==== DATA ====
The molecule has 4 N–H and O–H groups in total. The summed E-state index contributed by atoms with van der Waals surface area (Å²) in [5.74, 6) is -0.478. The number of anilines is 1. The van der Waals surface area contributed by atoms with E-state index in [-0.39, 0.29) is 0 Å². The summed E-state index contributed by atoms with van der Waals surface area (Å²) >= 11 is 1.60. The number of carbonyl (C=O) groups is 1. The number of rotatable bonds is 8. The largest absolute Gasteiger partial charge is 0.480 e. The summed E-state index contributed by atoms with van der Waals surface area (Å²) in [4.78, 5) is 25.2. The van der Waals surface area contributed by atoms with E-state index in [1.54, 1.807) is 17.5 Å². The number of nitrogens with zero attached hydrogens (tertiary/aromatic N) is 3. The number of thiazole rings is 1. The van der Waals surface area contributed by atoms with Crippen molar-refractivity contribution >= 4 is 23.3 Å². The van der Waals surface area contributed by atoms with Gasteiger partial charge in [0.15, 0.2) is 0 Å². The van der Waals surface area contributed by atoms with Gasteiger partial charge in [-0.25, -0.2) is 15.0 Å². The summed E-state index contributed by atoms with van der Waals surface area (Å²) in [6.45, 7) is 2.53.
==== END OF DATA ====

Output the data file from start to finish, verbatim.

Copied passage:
The molecule has 4 N–H and O–H groups in total. The summed E-state index contributed by atoms with van der Waals surface area (Å²) in [5.74, 6) is -0.478. The number of anilines is 1. The van der Waals surface area contributed by atoms with E-state index in [-0.39, 0.29) is 0 Å². The summed E-state index contributed by atoms with van der Waals surface area (Å²) >= 11 is 1.60. The number of carbonyl (C=O) groups is 1. The number of rotatable bonds is 8. The largest absolute Gasteiger partial charge is 0.480 e. The summed E-state index contributed by atoms with van der Waals surface area (Å²) in [4.78, 5) is 25.2. The van der Waals surface area contributed by atoms with E-state index in [1.54, 1.807) is 17.5 Å². The number of nitrogens with zero attached hydrogens (tertiary/aromatic N) is 3. The number of thiazole rings is 1. The van der Waals surface area contributed by atoms with Crippen molar-refractivity contribution >= 4 is 23.3 Å². The van der Waals surface area contributed by atoms with Gasteiger partial charge in [0.15, 0.2) is 0 Å². The van der Waals surface area contributed by atoms with Gasteiger partial charge in [-0.25, -0.2) is 15.0 Å². The summed E-state index contributed by atoms with van der Waals surface area (Å²) in [6.45, 7) is 2.53.